many of us like these characters, whether they are in four-colour form or projected on a movie screen. Stark is the playboy figure that many of us would like to be – living without a care in the world, driving fast cars and romancing beautiful women. Bruce Wayne does the same things – but almost no one wants to be Bruce Wayne.

and it’s because i think most of us realize that Bruce Wayne is a lie. he is the face that Batman shows the world to hide his true soul. we don’t want to be Bruce Wayne because he’s really a freaking psycho. Tony does good things with the Iron Man identity because he wants to; there may be charitable motives, and there is certainly a drive to atone for past failures, but at the end of the day Tony likes a good party with a starlet on his arm.

Batman doesn’t. he goes to parties (as Bruce Wayne) because it’s expected of him. there are plenty of natural predators that use camouflage; Batman is simply a human one.

with more reflection, i realized that my recognition of Batman as the “true” person was at least a little bit due to empathy with the character (just as i identify with others). but, again, he’s not really someone comfortable to identify with.

so, if you go see The Dark Knight this weekend (along with half the rest of the world), maybe take time out to think about why you enjoy it. is it just for the spectacle, or is there some part of the Batman in you?

quote of the day:

“Wer mit Ungeheuern kaempft, mag zusehn, dass er nicht dabei zum Ungeheuer wird. Und wenn du lange in einen Abgrund blickst, blickt der Abgrund auch in dich hinein.” – Friedrich Nietzsche, Jenseits von Gut und Böse


3 Responses to “person versus persona…”

  1. Bookmarks about Personas Says:

    […] – bookmarked by 5 members originally found by speedfreak621 on 2008-11-17 person versus persona… – bookmarked by 3 members originally […]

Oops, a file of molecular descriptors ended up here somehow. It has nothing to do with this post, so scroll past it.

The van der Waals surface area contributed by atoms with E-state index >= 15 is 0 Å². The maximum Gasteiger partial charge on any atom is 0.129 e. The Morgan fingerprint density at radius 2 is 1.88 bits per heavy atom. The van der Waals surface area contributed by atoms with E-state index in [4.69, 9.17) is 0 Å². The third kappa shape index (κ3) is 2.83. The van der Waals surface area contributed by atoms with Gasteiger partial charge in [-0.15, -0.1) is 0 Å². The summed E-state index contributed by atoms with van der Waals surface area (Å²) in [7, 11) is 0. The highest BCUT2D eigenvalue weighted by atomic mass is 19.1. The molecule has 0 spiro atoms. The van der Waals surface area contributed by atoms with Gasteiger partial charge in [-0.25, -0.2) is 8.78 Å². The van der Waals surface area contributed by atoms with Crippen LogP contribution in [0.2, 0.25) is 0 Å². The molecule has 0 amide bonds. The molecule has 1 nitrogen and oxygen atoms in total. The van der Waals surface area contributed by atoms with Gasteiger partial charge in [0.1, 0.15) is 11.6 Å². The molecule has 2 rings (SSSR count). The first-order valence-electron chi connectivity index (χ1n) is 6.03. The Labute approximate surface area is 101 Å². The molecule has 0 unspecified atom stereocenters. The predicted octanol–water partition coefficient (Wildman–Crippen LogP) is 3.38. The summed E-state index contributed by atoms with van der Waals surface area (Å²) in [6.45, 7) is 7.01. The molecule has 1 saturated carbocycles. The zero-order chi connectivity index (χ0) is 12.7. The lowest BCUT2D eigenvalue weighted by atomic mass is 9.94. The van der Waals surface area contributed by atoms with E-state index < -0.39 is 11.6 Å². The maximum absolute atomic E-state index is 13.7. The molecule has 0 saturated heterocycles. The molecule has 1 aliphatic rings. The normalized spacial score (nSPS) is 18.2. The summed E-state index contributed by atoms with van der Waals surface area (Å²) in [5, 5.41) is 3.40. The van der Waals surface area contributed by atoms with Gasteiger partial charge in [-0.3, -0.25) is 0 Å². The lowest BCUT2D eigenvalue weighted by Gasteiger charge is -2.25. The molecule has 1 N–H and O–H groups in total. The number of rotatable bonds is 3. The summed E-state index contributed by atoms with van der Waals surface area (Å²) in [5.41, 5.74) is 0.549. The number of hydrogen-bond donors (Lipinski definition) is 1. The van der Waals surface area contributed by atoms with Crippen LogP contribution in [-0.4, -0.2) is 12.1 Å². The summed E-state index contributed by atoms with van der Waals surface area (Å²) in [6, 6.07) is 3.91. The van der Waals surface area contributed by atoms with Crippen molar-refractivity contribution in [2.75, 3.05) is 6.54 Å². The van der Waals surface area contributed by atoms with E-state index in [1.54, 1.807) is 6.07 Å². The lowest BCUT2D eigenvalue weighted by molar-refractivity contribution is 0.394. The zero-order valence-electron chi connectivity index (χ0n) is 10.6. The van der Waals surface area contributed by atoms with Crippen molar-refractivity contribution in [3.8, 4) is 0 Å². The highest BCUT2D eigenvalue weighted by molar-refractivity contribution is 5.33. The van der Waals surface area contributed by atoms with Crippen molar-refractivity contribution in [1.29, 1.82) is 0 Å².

2. M. Downing Says:

    You’re absolutely right.

    I came across this searching for pictures of heroes for the writing/rpg groups I’m with and I stopped to read the post because some of those characters you mentioned I write and enjoy (Tony Stark, Oracle) and some I would never write/play in a million years (Batman). The first name thing is a key. In a fan debate about archery it’s never “Green Arrow” and “Hawkeye,” it’s “Clint and Ollie – and they’ll be drunk before they get a winner.” We know these characters and we love them. The thing that makes Batman fascinating is that he is completely round-the-bend crazy with what has to be an amazing cult of personality despite really not having much of one outside of his pain. The fact that there might be nothing to know which Batman makes him fascinating because we want as readers to hope against evidence that there is something else there other then pure drive. At one point in time he was not as bad as he has become. Ralph Dibny and other perceptive types were able to work with him, not get creeped out, and even leave him with the custody of children. Sadly, as intense and landmark (note I did not use the words “good”) as Frank Miller’s times with the character have been they have also created an abyss within the character which ultimately must be dealt with – even if fanboys tend to fall all over themselves with how badass he is and how Marvel seems to want their troubled billionaire to look just as godforsaken crazy as DC’s.

  3. Ayanna Iveans Says:

    You can certainly see your enthusiasm within the work you write. The sector hopes for more passionate writers like you who aren’t afraid to mention how they believe. At all times follow your heart.